[A]bout a week and a half into August, a VW Vanagon Westfalia (circa 1987, tricked out with solar panels on top) appeared in front of my house and stayed there. A white woman, about 40, with long magenta-dyed hair, was living in the van with a big leather-muzzled Rottweiler. The dog was prone to barking jags, and the woman didnâ€™t just close the vanâ€™s sliding door when she got in and out; she often slammed it so hard that it shook my little wooden house. …
here was door slamming all day and sometimes at nightâ€”a deliberate ritual to show me she was in control. She could disturb my work, my peace of mind, and my sleep whenever she felt like it.
I was frustrated and upset, but I wasnâ€™t afraidâ€”until August 14th. A tall, rough-looking white guy roared up on a shiny Harley, parked it in front of the van, and got in. Soon afterward, another dude got in, too.
The noise and abuse intensified, with the vanâ€™s occupants making it clear it was punishment for me calling the police about the noise. Throughout the day, the guy would turn on his motorcycle, get back in the van, and just leave the thing idling on the street for 10 minutes at a time. The Harleyâ€™s unmuffled open exhaust woke the neighborâ€™s new baby and disturbed everybody on my block, many of whom are working remotely from home.
I climbed on the base of my fence to ask the guy, seated in the van, to please be respectfulâ€”turn off the motorcycle when he wasnâ€™t riding it. He said nothing, but got out and hand-revved the bike to amp up the noise and pump out exhaust fumes. I put a towel under my door to block the fumes, which helped not at all. I came out again to ask him to please stop. His only response: â€œShow me your tits.â€
The cops came out repeatedly, answering not just my calls but those of my neighbors. Time after time, the police apologized for the fact that they couldnâ€™t do anything to alleviate the abuse, explaining that theyâ€™d been neutered by the mayor, with the support of our local city councilman, Mike Bonin. …
The biker guy turned out to be a violent felon, early-released from prison on August 14thâ€”the Robert Presley Detention Center in Riverside, 70-some miles south-east of L.A. Heâ€™d been sentenced to remain in prison until October, but got popped ahead of time because of the pandemic, and came straight to my street.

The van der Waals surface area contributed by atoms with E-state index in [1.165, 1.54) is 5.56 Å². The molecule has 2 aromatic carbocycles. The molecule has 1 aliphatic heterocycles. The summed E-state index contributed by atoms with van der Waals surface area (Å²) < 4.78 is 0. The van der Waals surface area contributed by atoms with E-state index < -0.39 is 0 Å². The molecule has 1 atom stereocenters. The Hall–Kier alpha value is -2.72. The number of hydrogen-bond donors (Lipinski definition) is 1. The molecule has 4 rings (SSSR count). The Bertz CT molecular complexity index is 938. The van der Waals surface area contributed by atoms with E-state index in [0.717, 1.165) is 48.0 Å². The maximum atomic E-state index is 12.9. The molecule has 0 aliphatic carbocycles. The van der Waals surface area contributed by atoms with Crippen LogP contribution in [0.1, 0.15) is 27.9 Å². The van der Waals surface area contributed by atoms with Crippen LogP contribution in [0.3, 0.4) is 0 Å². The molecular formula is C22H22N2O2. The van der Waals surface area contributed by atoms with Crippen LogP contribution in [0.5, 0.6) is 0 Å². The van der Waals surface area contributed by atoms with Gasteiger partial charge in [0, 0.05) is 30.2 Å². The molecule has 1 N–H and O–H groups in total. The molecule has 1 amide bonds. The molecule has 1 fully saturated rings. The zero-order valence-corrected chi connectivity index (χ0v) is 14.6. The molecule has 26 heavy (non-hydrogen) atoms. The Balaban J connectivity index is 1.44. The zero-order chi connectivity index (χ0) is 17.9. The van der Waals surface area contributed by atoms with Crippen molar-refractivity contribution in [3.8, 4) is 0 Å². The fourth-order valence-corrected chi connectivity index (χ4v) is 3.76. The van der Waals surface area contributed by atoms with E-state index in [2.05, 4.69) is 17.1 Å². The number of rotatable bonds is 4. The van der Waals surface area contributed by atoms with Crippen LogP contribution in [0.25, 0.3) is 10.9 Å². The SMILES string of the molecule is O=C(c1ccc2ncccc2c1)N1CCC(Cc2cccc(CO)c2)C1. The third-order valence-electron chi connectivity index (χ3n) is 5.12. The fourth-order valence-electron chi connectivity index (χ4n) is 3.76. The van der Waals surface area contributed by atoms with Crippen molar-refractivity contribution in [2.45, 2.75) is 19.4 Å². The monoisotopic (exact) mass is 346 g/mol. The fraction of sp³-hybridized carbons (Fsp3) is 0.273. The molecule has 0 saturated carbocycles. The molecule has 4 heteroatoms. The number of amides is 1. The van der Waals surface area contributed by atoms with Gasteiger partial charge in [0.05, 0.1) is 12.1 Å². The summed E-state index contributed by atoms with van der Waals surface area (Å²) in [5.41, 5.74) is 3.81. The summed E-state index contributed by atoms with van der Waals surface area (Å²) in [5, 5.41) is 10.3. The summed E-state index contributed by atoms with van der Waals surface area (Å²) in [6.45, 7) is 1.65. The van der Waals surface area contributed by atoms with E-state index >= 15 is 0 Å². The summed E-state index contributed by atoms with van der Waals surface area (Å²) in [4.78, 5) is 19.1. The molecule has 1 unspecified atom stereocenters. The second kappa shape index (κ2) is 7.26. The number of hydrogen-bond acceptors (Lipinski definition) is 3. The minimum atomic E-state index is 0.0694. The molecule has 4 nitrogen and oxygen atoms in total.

I looked up his record. This 38-year-old man had so many violent felonies and restraining orders, I remarked to a friend, â€œHow does one even find the time?â€ Even more disturbingly, in addition to an arrest for assaulting a police officer, I found a restraining order filed against him by a 60-year-old woman, whom I suspected could be his mother. Yes, exactly the sort of â€œneighborâ€ weâ€™re all hoping for.
One morning, about a week after his arrival, I sat down at my computer and discovered it was feces oâ€™clock (approximately 6am Pacific Time). The stench of human waste was wafting in from the sidewalk, which apparently was doubling as a toilet. I had become afraid to go out my locked gate, even to get the mail from the box just on the other side, so I got up on my kitchen step stool and leaned over the fence to hose off the sidewalk.
The felon, irate to be awakened by the rather normal neighborhood sound of a person using a garden house, flew out of the van in a rage. My gate is steel-frame, covered by wood planks, and six feet high like the rest of my fence, but it is still terrifying to have a man pounding on it with both fists and yelling â€œYou bitch! Iâ€™ll get you, bitch!â€ Terrified, I dropped the hose, screamed, â€œIâ€™m calling 911,â€ and ran inside. …